5 Resources for Parent-Teacher Conferences

A man and woman are sitting across from each other in armchairs, smiling.

For many educators, conferences are coming up soon, and it can be a stressful time. To help parents and educators prepare for parent-teacher conferences, we’ve rounded up a variety of web resources.

From ideas for highlighting student progress, to questions every parent should ask, these are some of our favorite articles and resources that cover parent-teacher conferencing. Enjoy the rest of the school year!

Entire article: https://www.edutopia.org/blog/parent-teacher-conference-resources-matt-davis

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Parents are part of the child’s life too!

Children can benefit from the collaborated efforts of parents and school teachers. When parents are not part of the decision making process of education in the classroom, they can feel isolated. It is also critical that feedback on the student’s positive performance be shared with parents and not just negative ones.
This episode of the podcast looks at some practical ways to bridge the gap between parents and teachers.

Parent Involvement Matters!

Parent involvement in a child’s life is so important.  For the child to become a positive person and truly educated in life (as it relates to how to behave or conduct themselves), they need to be made aware.  The same is true when looking at how parenting affects the child in the school system.  So the encouragement is to continue to be a positive parent to your child and give them the opportunity to truly live.

Parents are part of the child’s life too!

Children can benefit from the collaborated efforts of parents and school teachers. When parents are not part of the decision making process of education in the classroom, they can feel isolated. It is also critical that feedback on the student’s positive performance be shared with parents and not just negative ones.
This episode of the podcast looks at some practical ways to bridge the gap between parents and teachers.

Creating Rules in the Home for a Successful Family.

STEPS TO EXCELLENCE.

Ever had a situation in the home when you just don’t know what to do?  Maybe it has to do with your children not cleaning up after themselves or playing football in the dining area instead of outside.  Or perhaps they got up each morning on the weekend, and all they did from the start of the day to late evening is look at television, played video games or talk on the cell phone with their friends.

Oh, there we go all hands are raise.

Come on, you know you want to raise your hands.  Ah, that’s it, there we go!

Well, there is nothing simple about getting your children to do chores or go read a story book or something like that when they want to do the total opposite.  But here is something you could try to modify the behaviour of your children.

Use written rules.

  1. Be clear:…

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Parent Involvement Matters!

Parent involvement in a child’s life is so important.  For the child to become a positive person and truly educated in life (as it relates to how to behave or conduct themselves), they need to be made aware.  The same is true when looking at how parenting affects the child in the school system.  So the encouragement is to continue to be a positive parent to your child and give them the opportunity to truly live.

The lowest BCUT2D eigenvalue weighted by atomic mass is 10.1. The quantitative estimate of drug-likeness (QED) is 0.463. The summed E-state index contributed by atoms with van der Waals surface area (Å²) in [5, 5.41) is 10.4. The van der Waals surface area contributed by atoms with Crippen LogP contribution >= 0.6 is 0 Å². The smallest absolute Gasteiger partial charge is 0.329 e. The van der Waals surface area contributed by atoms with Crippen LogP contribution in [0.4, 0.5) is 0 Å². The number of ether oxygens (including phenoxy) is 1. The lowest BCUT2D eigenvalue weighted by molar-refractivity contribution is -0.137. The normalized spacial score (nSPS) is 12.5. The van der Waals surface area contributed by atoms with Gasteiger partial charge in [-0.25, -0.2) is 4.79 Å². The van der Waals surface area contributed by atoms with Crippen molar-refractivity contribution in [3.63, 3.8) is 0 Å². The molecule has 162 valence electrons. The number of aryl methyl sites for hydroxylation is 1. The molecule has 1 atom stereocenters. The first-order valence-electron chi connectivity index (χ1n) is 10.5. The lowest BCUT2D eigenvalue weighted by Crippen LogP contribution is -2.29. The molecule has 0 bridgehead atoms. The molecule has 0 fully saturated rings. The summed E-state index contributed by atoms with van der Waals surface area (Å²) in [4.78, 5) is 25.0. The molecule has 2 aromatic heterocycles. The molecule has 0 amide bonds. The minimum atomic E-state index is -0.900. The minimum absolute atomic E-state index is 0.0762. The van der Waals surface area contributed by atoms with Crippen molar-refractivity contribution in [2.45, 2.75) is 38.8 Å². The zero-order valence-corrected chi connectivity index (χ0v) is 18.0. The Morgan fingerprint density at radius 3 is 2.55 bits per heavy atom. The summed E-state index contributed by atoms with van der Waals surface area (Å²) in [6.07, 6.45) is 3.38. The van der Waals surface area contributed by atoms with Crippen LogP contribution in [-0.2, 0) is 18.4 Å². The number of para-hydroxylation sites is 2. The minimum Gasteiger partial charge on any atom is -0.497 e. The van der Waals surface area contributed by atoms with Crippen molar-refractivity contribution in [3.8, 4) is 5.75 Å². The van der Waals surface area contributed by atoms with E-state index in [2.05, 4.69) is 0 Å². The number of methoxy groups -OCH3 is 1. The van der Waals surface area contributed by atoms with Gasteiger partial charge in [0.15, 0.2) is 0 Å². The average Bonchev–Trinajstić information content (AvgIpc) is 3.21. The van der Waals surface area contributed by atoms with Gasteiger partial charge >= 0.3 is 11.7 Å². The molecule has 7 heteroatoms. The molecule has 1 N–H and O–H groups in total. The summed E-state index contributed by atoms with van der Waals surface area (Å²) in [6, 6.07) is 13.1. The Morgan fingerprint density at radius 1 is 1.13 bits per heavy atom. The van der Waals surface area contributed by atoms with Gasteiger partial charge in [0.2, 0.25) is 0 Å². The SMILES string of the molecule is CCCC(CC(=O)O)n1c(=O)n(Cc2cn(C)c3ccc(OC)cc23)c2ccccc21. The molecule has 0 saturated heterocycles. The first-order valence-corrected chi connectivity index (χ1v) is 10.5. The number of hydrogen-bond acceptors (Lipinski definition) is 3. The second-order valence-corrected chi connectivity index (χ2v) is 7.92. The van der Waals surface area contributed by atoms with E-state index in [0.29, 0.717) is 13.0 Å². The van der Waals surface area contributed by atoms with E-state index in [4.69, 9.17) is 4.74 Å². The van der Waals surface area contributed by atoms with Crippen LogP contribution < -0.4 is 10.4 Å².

Creating Rules in the Home for a Successful Family.

Ever had a situation in the home when you just don’t know what to do?  Maybe it has to do with your children not cleaning up after themselves or playing football in the dining area instead of outside.  Or perhaps they got up each morning on the weekend, and all they did from the start of the day to late evening is look at television, played video games or talk on the cell phone with their friends.

Oh, there we go all hands are raise.

Come on, you know you want to raise your hands.  Ah, that’s it, there we go!

Well, there is nothing simple about getting your children to do chores or go read a story book or something like that when they want to do the total opposite.  But here is something you could try to modify the behaviour of your children.

Use written rules.

  1. Be clear: If the rule is for the child to pick up their toys after playing with it in the play area, then it needs to say so.  By saying move your toys could mean to the child, kick your toys to the corner of the room in a heap.  So the written rule should speak to where you want them to put their toys and how they should arrange them as well.
  2. All must be following rules: Children learn by association, social learning, observing for instance.  If parents also have some written rules for themselves, then when the child observes the parent adhering to these, they will be more incline to follow the ones they have.
  3. Involve the child in developing rules: As adults, we all want to know that we are a part of something that pertains to us. Children are no different.  When you are making the rule for your home get their contributions.  They may think of something that you may not have thought about if you are creating the rules for them.  So get their views.
  4. Put rules in a place all can see: It is important that the children be able to have the visual benefit of the rules you make with them. So put it on a sheet of flip chart paper or wide enough so it can be easily seen by all.

So use rules in the home to see your family start building positive habits, or use these rules to reinforce what can be build upon.